Hurricane information and resources can be beneficial to US coastal residents in areas affected by hurricanes. These powerful storms can pose a significant risk, causing loss of life and property from winds, precipitation, and storm surges in coastal areas. Let’s take a look at how hurricanes form, how they affect coastal communities, and what residents can do to minimize storm impact on homes and swimming pools.
Powerful and dangerous storms
Hurricanes are powerful storms that form over the ocean when ocean waters and air are warm. When these storms reach speeds of at least 74 mph, they are called a ‘hurricane’. The storm’s wind speed determines the hurricane category, from Category 1 (up to 95 mph) to Category 5 (over 157 mph). Storms in the Atlantic Ocean that develop into hurricanes occur roughly around June 1st through November 30th . Hurricane Season in the Pacific Ocean occurs from about May 15th through November 30th.
When these storms reach land, they begin to lose power but they bring torrential rainfall, destructive winds, and deadly storm surges (abnormal rise in the level of water). In addition, they may spawn tornadoes. Hurricanes cause severe damage, deaths, homelessness, loss of business, and outbound migration.
Helpful hurricane information and resources
Before, during and after a hurricane, affected homeowners have much to deal with. Our thoughts and prayers are with those affected by hurricanes as they navigate this difficult time.
When the time comes to recover your pool, remember that local Hayward pool pros are a great resource for hurricane-related pool questions. Contact your Hayward dealer for information about preparing your pool for hurricanes and getting your pool up and running after a hurricane hits. Find your local Hayward Dealer by entering your zip code here.
If your pool equipment has been exposed to flood water, call a Hayward pro to have it inspected for damage. Multiple components may be affected and they may need to be replaced. Exposure to flood water is not covered under manufacturer’s warranty.
You can also find helpful tips from many online sources. Read these informative blog articles and online hurricane information and resources to learn more about the effects of hurricanes, how you can prepare and stay safe during a hurricane, and how you can recover after a hurricane:
Hurricanes in History
On average, 2 hurricanes form over the Atlantic and Pacific Oceans, the Caribbean Sea, and the Gulf of Mexico in a typical hurricane season. Although many coastal areas can be affected by hurricanes, about 40% of US hurricanes make landfall in Florida. The majority of the strongest Atlantic hurricanes make landfall in Florida or Texas.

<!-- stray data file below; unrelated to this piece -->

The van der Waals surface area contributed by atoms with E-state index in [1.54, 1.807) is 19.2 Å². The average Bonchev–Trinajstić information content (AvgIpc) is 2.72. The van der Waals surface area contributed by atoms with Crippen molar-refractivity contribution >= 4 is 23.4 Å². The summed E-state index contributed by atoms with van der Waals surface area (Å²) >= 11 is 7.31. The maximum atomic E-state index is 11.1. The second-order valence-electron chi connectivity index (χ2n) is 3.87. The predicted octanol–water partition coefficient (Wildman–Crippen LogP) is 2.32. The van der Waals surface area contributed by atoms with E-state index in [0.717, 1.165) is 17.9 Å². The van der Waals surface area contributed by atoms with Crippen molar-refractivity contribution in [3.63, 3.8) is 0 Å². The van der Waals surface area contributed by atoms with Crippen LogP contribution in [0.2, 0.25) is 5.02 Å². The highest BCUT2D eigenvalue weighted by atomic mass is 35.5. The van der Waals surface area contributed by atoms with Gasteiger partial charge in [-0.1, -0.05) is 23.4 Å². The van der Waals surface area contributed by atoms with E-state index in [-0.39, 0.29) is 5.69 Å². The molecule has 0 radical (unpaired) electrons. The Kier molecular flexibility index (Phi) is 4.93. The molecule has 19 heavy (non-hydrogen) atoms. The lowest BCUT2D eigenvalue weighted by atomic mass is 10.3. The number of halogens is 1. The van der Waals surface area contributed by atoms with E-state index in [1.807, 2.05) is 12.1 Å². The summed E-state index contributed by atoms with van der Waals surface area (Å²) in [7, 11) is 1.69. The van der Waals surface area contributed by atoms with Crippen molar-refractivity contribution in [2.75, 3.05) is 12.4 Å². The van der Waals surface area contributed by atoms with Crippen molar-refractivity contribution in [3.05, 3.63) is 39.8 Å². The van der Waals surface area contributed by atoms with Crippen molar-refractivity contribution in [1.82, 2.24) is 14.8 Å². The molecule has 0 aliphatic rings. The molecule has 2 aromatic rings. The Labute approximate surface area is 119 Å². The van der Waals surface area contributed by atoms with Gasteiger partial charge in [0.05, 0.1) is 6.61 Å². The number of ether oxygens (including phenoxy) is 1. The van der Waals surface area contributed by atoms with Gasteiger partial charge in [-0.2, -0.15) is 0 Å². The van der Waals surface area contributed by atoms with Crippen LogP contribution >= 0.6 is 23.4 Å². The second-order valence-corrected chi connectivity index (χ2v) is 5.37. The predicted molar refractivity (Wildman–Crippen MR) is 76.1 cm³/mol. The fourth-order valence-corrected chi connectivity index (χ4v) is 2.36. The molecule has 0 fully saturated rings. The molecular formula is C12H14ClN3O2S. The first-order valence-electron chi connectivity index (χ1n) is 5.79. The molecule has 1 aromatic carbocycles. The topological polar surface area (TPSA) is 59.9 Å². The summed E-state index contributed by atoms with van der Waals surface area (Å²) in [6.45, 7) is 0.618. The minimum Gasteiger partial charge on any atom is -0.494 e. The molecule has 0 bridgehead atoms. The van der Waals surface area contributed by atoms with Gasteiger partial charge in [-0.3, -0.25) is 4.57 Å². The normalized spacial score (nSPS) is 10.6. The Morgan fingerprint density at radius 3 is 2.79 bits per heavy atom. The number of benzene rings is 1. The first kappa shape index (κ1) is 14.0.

Did You Know? The deadliest hurricane occurred in 1900 when a Category 4 storm buffeted Galveston, Texas. The island was hit with 130 mph winds, a 15-foot storm surge and 8 to 15-foot waves. As a result, about 8,000 lives were lost. Following the hurricane, the city built a seawall and raised the level of new buildings.
In more recent history, Hurricane Katrina, a Category 5 storm, hit Louisiana in 2005 causing over 1,800 deaths. In addition, over 1 million people were displaced. It was also the costliest US hurricane on record. Hurricane Harvey, a Category 4 storm, made landfall in Texas in 2017. The slow-moving storm caused catastrophic flooding and over 100 deaths. Just last year in 2020,
Hurricane Laura brought extreme winds and rainfall and took 77 lives when it made landfall in Louisiana. It was a Category 4 hurricane, the strongest hurricane on record to hit Louisiana, with a storm surge of 17-feet.
Arthur, Ana or Alex: How hurricanes are named
The naming of hurricanes by the National Hurricane Center began in 1953. At the time, and for many years after, all storms were given women’s names. This practice ended in 1978 when men’s names were added to the mix.
Currently, the World Meteorological Association, an agency of the United Nations, is in charge of hurricane naming. Hurricanes are named alphabetically, starting each season with A and continuing throughout the season. In the recent past, the names Arthur, Ana, Alex, Arlene, Alberto and Andrea have been the names assigned to the first Atlantic hurricanes of the season.
Interestingly, the list of names is recycled every six years. The only exception to the recycling of storm names is when names are retired. This only happens when hurricanes result in extreme destruction and death. The World Meteorological Organization’s Hurricane Committee is responsible for choosing the names that will be removed from future lists. 93 names have been retired in the history of naming hurricanes, including Laura, Eta and Iota in 2020. Storms in 2021 will have the same names as hurricanes in 2015.
Hurricane Names for 2023
These are the names that will be used in the coming Atlantic hurricane season: Arlene, Bret, Cindy, Don, Emily, Franklin, Gert, Harold, Idalia, Jose, Katia, Lee, Margot, Nigel, Ophelia, Philippe, Rina, Sean, Tammy, Vince and Whitney. If needed, a supplemental list of names will be applied if it is a very active hurricane season.